Arresting & Testing Process
MINNEAPOLIS & ST. PAUL DWI LAWYER
When arrested for DWI, there is a process that is followed. That process starts with the traffic stop. The officer has to have suspicion of DWI in order to make the stop. They can’t simply pull you over for no reason.
Once pulled over, the officer may ask you if you have been drinking. Expanding the search beyond that with questions not related to the reason why they are stopping you is not permitted. From this point, they may request a breath test or for you to submit to field sobriety tests. It is important to note that field sobriety test results tend to be subject to the officer’s perception. However, the breath test will show a number and that number can lead to the arrest.
If you are the defendant or a family member or friend of someone who has been arrested of DWI and you need to secure an attorney, the Ramsay Law Firm, PLLC has the experience needed to help your loved one through the arrest process and the legal process that follows.
GUIDANCE THROUGH THE ARREST PROCESS
After being arrested, you are faced with the decision to go forward with testing or deny it. If you decide to refuse the test, a separate criminal charge is filed. It must also contain the elements that law enforcement had probable cause to believe that the driver was intoxicated and that the Implied Consent Advisory was read to the defendant. You will want to talk to your St. Paul DWI attorney regarding what to do in this case so you can receive the proper advice.
Through the advice of your attorney, you will know what to say and what not to say. Anything that you say throughout the arrest process can be used against you in court and your Miranda Rights state this.
SECURING EVIDENCE IN YOUR CASE
After you call your attorney, work begins on the case. Once you are arrested and taken to the station, you are fingerprinted and you must submit to blood or urine testing to back up any tests that were performed at the scene of the traffic stop. It is important to follow what the law enforcement officers tell you to do so you do not do anything that could be used against you in court. Your attorney can look at evidence and other factors to determine what defenses can be used. Just because a test suggests that you were intoxicated doesn’t mean that the evidence is admissible.
From there, your attorney can make arrangements for release; otherwise the hearing has to be awaited while in jail. This can range from 48 hours to days. Your St. Paul criminal defense lawyer will arrange for the earliest possible release.
MINNESOTA IMPLIED CONSENT
Implied consent is a very controversial law in Minnesota, as it has been challenged at the State Supreme Court level multiple times and opinions have also been written regarding the need for a warrant when it is possible before requiring a person to submit to invasive testing, such as blood and urine testing.
Nonetheless, state law says that a person must submit to field sobriety testing if they wish to keep their driver’s license. This is the testing that is done before a person submits to chemical testing (urine and blood). Before this testing is administered, the officer will read what is called the Minnesota Implied Consent Advisory (MNICA). This advisory instructs the driver suspected of DWI of their rights and the laws that surrounding the testing.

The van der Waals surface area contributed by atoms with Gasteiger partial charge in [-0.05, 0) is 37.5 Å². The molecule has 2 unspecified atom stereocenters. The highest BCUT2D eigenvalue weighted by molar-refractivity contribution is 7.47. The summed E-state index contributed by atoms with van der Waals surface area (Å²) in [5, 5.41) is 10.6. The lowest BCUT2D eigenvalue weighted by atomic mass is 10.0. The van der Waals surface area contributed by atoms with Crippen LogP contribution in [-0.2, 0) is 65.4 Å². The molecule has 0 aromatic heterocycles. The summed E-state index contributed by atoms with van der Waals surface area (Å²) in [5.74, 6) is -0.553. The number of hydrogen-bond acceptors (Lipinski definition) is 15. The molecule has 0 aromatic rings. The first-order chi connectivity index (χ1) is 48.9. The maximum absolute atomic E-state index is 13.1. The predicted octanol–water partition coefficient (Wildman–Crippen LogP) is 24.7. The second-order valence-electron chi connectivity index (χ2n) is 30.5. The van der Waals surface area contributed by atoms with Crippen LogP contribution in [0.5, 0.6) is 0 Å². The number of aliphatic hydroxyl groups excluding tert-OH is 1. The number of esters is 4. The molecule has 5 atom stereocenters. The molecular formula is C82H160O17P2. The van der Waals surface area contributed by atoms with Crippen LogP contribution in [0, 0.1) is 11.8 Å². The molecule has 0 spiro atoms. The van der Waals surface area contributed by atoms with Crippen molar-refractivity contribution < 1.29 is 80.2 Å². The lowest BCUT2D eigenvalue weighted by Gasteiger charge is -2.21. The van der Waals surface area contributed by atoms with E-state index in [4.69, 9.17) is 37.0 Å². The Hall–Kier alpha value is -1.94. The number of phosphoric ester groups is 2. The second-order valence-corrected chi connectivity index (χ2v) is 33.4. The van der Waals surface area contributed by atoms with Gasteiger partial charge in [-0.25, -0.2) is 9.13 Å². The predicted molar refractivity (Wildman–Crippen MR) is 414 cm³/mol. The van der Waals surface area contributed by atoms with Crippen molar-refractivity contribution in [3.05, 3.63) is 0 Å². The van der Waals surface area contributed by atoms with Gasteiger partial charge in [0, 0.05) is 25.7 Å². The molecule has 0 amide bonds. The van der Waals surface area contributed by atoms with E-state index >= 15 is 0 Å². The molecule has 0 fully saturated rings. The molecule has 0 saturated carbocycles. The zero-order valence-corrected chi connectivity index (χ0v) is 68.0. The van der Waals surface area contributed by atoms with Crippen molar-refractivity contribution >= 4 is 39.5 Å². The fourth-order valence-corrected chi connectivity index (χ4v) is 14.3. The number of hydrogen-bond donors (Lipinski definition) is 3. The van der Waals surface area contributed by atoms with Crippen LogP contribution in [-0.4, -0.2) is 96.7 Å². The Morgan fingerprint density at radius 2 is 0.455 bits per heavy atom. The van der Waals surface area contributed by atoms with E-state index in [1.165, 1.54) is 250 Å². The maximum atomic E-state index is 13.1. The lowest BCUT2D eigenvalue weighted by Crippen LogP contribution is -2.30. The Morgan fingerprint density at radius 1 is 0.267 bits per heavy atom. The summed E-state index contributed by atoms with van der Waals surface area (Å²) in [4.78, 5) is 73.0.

The MNICA instructs drivers that Minnesota law requires the tests to be done to determine if the driver is under the influence of alcohol or drugs while behind the wheel of a vehicle. It states that DWI test refusal is a crime and does have penalties.
Before making the decision to submit to testing, you do have the right to consult with your Minneapolis DWI attorney. This contact must be made within a short period of time because taking too long to decide will result in the assumption that you refuse. You cannot tell the officer that you will wait because the officer has to also submit chemical testing within two hours of the commission of the alleged offense if he or she believes you are under the influence.
Nevertheless, the officer must inform you of your rights before you submit to testing. They are not required to read them to you under any other circumstance. They are also not required to read them to you if there was an accident where injuries were involved. Furthermore, the rights cannot be read if the driver is not capable of refusing the test, such as in the case they are unconscious.
DEFENDING AGAINST IMPLIED CONSENT
If you refuse the test, then you will have additional charges brought against you. If convicted for DWI, the implied consent penalties enhance the penalties. However, you can defend against implied consent, although it is advisable to go forth with the testing as the officer requests. What your Minneapolis DWI lawyer will do is determine whether or not the arresting officer followed correct procedures during the arrest. This means aggressively pursuing any errors that the police may have made during the DWI arrest process and using those errors to achieve a better result.
CONTACT A MINNESOTA DWI ATTORNEY
Implied consent is Minnesota’s very controversial law that when a person obtains their driver’s license, they are implying that they consent to field sobriety tests if an officer requests for them to do so. If you have been accused of refusing to take field sobriety tests or your rights were violated in some way, you have the right to fight the charges against you. To learn about your options and your rights, call the Ramsay Law Firm, PLLC at 651-604-0000 to schedule your free consultation.